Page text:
5. Windows 7 Task Manager

Techs are always going to ask me, Mike, because there are so many utilities within the Windows universe. What do you turn to first? Well, there is no single answer for that. But what I will say is that TaskManager is like the thermometer or blood pressure metre of your system. If I want to get a quick idea of what's going on with my computer, Task Manager is going to be my first stop. So what I want to do is have us look at Task Manager both in Windows Seven because it's on the exam as well as a modern Task Manager in Windows Ten. When people ask me, they ask me a lot of questions, don't they? Anyway, when people ask what some of the big differences are between different versions of Windows, the answer is that a lot of the utilities are dramatically different from one version to the next. A lot of utilities are identical, but Task Manager is a big one that has really, really changed, and I've really got to show it to you both ways.

So let's go ahead and take a look at Task Manager, starting with Windows Seven. So here I am on a standard Windows 7 desktop. Now, there are a lot of ways to get to Task Manager. So one of them is a hotkey. We use good old CTRL alt delete. So if I hit control, alt, and delete, you'll see that I get a number of options here in Windows 7. One of them is Start Task Manager. So I'm going to close it. Let's try it again. Now this time, I'm going to go ahead and hit Control Shift Escape. That gets me into Task Manager. Remember how I told you in other episodes that you're not going to be tested on paths on the CompTIA exam about paths? What do you click on to get to something? Well, the CompTIA exam will quiz you on certain hotkeys. And you just heard them here, folks. All right, so here we are in Task Manager.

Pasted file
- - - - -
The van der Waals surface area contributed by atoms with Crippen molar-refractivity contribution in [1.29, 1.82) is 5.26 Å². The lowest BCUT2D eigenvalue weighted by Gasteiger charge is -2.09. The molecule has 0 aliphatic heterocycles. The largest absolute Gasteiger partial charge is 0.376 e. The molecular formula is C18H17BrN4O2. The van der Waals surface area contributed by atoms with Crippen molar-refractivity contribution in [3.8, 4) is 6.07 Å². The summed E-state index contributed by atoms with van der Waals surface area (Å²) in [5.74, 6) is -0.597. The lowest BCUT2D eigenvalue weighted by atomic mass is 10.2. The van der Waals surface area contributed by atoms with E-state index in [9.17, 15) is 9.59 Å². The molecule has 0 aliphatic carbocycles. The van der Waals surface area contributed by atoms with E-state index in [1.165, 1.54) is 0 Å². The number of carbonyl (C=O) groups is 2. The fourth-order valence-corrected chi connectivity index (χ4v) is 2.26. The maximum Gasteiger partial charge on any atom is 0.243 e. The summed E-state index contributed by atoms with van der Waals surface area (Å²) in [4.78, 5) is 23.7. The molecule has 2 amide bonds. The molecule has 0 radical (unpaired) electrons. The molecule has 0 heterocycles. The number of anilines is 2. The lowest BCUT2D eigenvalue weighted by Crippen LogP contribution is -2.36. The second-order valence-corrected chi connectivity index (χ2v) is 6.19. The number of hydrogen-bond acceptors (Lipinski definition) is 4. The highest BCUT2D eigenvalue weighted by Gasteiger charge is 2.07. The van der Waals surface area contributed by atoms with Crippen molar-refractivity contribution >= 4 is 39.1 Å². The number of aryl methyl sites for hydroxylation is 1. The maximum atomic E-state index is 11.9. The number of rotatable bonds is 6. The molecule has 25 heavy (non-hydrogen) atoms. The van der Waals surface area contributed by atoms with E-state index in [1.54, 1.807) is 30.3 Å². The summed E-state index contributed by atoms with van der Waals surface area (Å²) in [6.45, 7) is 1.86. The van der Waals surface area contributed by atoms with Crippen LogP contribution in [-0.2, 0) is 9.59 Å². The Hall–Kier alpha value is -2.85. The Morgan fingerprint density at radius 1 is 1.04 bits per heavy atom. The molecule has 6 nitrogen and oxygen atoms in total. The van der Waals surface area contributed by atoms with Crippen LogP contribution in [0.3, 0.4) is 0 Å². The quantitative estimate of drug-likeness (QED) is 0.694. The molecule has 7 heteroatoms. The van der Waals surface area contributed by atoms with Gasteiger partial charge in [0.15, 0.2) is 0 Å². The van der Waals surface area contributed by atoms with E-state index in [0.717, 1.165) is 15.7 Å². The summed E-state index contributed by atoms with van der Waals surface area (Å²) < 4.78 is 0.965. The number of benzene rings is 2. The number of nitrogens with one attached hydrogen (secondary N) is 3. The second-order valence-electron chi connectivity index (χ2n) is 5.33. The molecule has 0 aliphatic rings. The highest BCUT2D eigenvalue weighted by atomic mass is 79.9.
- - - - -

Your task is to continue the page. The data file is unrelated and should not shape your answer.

Now what I want to do is just go through all of the different tabs here. So you'll see we've got six tabs across the top. First off, there are applications. Right now I don't have any applications running, so I've got Internet Explorer here. So we'll get that up and cook it. And now you can see that an actual application shows up here. This is convenient because we can go in here. We can switch to an application. You can actually close it if you want to. You can even go to the process that's actually running that thing. So since the next tab is Processes, let's cheat and use this to go to the next tab. This is how the Windows 7 Task Manager shows you what processes are running. So if we want to, we can certainly end processes here. Yeah, I really want to. And that's about all you can do in this particular tab. Next are services. a quick snapshot of what services are on your system, which ones are running, and which ones are stopped. You can come in here and start and stop services if you want to. Next is performance.